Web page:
Thanks to George Gershin's American in Paris, An American Werewolf in Paris was a natural after An American Werewolf in London--I was even calling the first film that as a not terribly funny joke when it came out. American Werewolf in London was a terrific film, breaking new grounds in werewolf transformations--they were truly astonishing, revoltingly gory bubbling hideous seeping stretching changes that made the audience realize how truly horrifying and painful becoming a werewolf would be. And then there was the lead character's best friend, a tortured corpse who kept decaying in disgusting detail throughout the film. To top it off, all this absolutely innovative and realistic special effects was matched with a smart, funny script, terrific acting, and a witty soundtrack--it's still one of the best horror films ever made.
So it's no surprise that a sequel would be made, and it's no surprise that the sequel falls short, especially given that none of the major personalities involved in the original returned. Directing, script, acting, special effects, music, are all in different and apparently less proficient hands. It's not that American Werewolf in Paris is a bad movie, not by a long shot, but it pales in comparison to its parent.
Two major weaknesses mar the film. The first, and most serious, is that it all too often tries too hard to be funny, and falls flat. Most of the humor is abandoned toward the end in favor of action and at that point the movie improves, but early scenes made me suspect the whole thing was going to be a failure. The second flaw is that the CGI werewolves are really inferior They blend badly with the live action at several points, and frankly it's almost always hard to really make them out, especially their faces.
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Format: DVD
"An American Warewolf In Paris," while not nearly as good as its predecessor "An American Warewolf In London," offers plenty of genuine entertainment to stand on its own. Andy (Tom Everett Scott) and two of his friends travel to Paris. One night while attempting a stunt off the top of the Eiffel Tower, he sees a woman (Julie Delpy) who is about to jump off and fall to her death. He saves her life and is instantly mesmerized by her. But there's something about her that he doesn't know: a full moon will bring out the beast in her, literally. Of course, he eventually gets bitten and the fun begins.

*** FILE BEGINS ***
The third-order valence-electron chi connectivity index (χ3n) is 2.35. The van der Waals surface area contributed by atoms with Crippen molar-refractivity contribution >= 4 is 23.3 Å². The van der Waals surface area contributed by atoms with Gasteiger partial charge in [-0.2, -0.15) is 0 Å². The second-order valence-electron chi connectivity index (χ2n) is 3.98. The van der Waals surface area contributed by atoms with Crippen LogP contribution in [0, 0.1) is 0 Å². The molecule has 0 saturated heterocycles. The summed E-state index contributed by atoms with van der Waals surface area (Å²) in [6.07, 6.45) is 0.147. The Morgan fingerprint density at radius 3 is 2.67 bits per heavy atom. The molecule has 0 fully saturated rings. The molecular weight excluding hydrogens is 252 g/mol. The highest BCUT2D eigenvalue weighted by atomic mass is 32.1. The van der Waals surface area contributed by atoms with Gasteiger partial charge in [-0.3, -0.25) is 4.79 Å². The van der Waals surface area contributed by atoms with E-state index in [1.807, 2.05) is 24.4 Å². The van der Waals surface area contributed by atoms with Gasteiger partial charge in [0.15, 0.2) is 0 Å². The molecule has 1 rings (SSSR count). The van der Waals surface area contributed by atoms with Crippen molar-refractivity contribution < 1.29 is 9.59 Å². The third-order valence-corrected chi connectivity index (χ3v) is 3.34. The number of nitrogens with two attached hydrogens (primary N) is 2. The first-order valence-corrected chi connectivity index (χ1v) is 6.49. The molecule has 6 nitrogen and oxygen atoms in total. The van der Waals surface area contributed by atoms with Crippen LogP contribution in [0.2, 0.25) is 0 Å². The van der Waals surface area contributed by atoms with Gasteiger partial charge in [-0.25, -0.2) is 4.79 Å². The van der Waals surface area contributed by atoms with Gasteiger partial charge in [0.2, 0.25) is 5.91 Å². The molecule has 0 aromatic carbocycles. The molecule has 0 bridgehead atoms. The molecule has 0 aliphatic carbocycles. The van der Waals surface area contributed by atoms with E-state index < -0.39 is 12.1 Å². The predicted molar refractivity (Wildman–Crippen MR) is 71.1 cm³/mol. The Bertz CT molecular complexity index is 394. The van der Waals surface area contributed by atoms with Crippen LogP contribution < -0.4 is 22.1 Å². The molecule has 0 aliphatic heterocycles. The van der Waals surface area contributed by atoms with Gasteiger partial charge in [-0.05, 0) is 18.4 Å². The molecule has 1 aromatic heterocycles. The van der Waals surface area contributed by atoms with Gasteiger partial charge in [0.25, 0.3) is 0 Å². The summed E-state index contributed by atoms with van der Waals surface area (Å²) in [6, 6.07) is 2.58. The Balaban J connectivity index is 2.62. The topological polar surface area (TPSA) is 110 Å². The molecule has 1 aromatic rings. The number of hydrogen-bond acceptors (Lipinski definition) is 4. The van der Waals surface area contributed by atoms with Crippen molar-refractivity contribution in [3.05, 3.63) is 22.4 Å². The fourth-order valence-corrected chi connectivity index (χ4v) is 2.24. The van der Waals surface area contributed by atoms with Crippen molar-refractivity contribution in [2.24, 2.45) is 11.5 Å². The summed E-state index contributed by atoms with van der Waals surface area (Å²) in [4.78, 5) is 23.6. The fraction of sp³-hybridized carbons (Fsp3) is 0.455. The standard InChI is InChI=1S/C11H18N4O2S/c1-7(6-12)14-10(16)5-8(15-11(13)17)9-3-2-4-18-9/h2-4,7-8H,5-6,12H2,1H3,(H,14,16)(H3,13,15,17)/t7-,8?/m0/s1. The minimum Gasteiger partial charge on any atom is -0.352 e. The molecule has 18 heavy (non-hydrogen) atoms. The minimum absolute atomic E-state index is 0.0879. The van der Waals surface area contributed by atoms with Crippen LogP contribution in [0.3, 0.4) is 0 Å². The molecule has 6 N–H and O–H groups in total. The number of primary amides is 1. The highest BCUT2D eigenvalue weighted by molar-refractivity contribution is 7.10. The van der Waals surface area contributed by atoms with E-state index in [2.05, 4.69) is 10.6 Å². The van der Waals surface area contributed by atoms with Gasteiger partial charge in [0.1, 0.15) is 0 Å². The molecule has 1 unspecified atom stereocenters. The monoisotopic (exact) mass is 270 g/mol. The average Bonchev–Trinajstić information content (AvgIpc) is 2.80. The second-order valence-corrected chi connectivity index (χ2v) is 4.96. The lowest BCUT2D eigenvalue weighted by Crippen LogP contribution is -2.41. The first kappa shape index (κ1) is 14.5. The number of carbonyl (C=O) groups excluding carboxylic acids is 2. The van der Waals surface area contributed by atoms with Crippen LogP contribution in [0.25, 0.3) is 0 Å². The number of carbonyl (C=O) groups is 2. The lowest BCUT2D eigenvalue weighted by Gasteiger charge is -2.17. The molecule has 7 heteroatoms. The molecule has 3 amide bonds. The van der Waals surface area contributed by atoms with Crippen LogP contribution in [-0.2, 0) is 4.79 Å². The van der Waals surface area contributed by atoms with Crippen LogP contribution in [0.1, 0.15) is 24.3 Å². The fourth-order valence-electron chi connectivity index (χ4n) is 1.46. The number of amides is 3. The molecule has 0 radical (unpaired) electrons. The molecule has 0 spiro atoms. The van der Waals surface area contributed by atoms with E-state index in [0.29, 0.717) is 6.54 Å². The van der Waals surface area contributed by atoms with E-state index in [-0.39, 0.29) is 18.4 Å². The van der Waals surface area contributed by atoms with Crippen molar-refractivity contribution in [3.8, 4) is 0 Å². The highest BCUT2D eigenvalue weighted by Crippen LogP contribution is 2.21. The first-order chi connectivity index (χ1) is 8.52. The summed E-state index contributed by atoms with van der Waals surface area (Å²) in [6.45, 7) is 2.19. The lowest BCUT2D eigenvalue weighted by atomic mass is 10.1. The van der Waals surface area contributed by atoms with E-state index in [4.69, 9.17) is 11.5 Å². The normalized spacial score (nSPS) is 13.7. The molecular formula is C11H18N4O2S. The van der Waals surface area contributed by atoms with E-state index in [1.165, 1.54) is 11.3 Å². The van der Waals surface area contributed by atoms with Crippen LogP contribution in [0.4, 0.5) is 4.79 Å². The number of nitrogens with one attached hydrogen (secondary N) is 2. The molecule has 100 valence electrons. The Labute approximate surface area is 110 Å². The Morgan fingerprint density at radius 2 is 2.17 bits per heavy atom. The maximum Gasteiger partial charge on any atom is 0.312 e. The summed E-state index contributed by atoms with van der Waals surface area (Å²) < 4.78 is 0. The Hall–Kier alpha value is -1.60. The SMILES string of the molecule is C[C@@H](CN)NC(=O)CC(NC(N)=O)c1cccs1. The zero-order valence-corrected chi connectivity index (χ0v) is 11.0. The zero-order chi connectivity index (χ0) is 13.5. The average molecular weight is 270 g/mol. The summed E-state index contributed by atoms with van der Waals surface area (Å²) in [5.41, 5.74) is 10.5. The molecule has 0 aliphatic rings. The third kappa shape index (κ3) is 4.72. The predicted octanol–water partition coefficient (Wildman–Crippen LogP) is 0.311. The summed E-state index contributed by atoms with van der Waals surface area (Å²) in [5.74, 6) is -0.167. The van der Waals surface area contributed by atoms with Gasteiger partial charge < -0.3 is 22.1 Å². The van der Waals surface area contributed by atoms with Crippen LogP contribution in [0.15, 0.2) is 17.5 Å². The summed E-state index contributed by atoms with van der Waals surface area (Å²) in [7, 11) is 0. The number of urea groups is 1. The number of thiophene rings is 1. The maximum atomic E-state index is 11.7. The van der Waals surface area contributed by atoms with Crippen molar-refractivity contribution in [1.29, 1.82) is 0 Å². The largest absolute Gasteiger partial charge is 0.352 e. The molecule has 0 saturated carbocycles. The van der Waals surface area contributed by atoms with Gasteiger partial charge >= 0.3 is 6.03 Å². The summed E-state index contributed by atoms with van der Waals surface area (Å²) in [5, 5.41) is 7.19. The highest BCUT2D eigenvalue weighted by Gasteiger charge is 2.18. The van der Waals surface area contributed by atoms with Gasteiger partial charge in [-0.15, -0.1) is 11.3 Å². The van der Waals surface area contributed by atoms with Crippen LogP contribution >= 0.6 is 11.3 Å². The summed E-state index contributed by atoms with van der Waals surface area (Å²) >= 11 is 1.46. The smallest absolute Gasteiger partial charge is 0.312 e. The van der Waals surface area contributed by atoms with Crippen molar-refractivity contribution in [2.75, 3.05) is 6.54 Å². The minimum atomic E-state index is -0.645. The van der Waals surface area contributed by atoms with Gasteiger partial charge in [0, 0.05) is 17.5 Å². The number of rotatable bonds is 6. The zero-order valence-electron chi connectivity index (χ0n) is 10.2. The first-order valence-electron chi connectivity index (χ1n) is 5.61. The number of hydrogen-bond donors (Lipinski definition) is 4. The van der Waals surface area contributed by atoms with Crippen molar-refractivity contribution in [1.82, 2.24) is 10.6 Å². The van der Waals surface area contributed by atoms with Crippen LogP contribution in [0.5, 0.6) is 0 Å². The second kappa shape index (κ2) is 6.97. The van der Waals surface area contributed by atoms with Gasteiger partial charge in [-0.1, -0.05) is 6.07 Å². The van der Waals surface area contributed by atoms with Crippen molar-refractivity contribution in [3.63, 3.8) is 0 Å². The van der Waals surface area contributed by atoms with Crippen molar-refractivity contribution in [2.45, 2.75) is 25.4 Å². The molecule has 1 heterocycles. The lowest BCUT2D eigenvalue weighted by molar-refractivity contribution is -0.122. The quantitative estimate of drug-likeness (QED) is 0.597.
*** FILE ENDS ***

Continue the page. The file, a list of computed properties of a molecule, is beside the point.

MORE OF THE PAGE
I suppose I should mention the film's shortcomings first and get that out of the way. For one, it relies on CGI for the warewolf scenes. It's rather unconvincing most of the time. And second, the blend of horror and comedy simply does not work as it did in "An American Warewolf In London." Not to overly compare the two, but "An American Warewolf In Paris *is* technically its sequel and therefore must be compared at least somewhat.
But that's really all there is in terms of flaws. Everything else about it works. Tom Everett Scott is great in his role and Julie Delpy is excellent as the mysterious and beautiful woman who steals his heart. And her nude scene, while brief, is certainly a nice bonus!
I would recommend this movie to anyone who enjoyed "An American Warewolf In London" or anyone who just likes a brainless scary flick. It may not be the greatest horror film of all time but it's definitely a lot of fun.
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Format: DVD
Maybe I'm easily amused, but I'm a sucker for this setup: a series of winding passages, either the Paris catacombs or the London Underground, a hopelessly lost or naive or frantic victim-to-be, and, at the end of the tunnel, a pair of glowing red eyes. A low, throaty growl, growing to a savage caterwauling as the hunched and hungry beast springs on its terrified prey.
Tasty stuff, and the key ingredients of a fine werewolf film. Not an instant classic that surpasses John Landis's visionary "American Werewolf in London", Anthony Waller's "An American Werewolf in Paris" digs in and gets right about its bloodthirsty business, serving up a stylish and spooky ripping yarn about lycanthropes in the City of Light.
Waller wastes no time with exposition: American friends Brad, Chris and Andy (a poised Tom Everett Scott, later of "Boiler Room" and "The $treet") are traveling across France for debauchery and derring-do. High atop the Eiffel Tower, Andy prevents the suicide of a young, mysterious Frenchwoman named Serafine(an enchanting turn by French actress Julie Delphy), who disappears into the night. Intrigued, Andy & Company track her down to a villa, and before you can say "C'est la vie!" the three Americans have been pulled into an insane world full of snooty waiters, stale baguettes, and flesh-rending werewolves.
Werewolves? Mais oui, mes amis! Seems U.S.